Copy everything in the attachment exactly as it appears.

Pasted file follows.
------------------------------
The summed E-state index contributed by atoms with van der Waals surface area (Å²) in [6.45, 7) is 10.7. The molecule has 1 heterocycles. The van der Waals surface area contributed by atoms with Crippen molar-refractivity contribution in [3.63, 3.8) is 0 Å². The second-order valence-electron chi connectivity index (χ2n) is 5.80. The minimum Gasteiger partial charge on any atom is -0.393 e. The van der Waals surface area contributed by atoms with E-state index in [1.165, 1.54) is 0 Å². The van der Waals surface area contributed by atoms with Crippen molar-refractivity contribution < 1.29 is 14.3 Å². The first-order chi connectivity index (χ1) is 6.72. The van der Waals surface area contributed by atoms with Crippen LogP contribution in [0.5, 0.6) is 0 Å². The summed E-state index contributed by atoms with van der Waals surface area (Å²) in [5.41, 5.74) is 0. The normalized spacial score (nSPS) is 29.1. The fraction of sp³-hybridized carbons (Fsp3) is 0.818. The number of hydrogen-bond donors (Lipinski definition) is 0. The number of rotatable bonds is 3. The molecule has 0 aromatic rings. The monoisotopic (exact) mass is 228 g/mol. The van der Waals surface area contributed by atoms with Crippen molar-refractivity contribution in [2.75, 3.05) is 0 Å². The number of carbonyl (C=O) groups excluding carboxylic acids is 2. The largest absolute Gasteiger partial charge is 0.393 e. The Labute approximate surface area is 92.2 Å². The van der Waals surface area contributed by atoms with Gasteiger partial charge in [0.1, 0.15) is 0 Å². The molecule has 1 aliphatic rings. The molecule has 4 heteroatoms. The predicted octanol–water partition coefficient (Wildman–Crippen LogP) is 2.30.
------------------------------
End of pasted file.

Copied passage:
The summed E-state index contributed by atoms with van der Waals surface area (Å²) in [6.45, 7) is 10.7. The molecule has 1 heterocycles. The van der Waals surface area contributed by atoms with Crippen molar-refractivity contribution in [3.63, 3.8) is 0 Å². The second-order valence-electron chi connectivity index (χ2n) is 5.80. The minimum Gasteiger partial charge on any atom is -0.393 e. The van der Waals surface area contributed by atoms with E-state index in [1.165, 1.54) is 0 Å². The van der Waals surface area contributed by atoms with Crippen molar-refractivity contribution < 1.29 is 14.3 Å². The first-order chi connectivity index (χ1) is 6.72. The van der Waals surface area contributed by atoms with Crippen LogP contribution in [0.5, 0.6) is 0 Å². The summed E-state index contributed by atoms with van der Waals surface area (Å²) in [5.41, 5.74) is 0. The normalized spacial score (nSPS) is 29.1. The fraction of sp³-hybridized carbons (Fsp3) is 0.818. The number of hydrogen-bond donors (Lipinski definition) is 0. The number of rotatable bonds is 3. The molecule has 0 aromatic rings. The monoisotopic (exact) mass is 228 g/mol. The van der Waals surface area contributed by atoms with Crippen molar-refractivity contribution in [2.75, 3.05) is 0 Å². The number of carbonyl (C=O) groups excluding carboxylic acids is 2. The largest absolute Gasteiger partial charge is 0.393 e. The Labute approximate surface area is 92.2 Å². The van der Waals surface area contributed by atoms with Gasteiger partial charge in [0.1, 0.15) is 0 Å². The molecule has 1 aliphatic rings. The molecule has 4 heteroatoms. The predicted octanol–water partition coefficient (Wildman–Crippen LogP) is 2.30.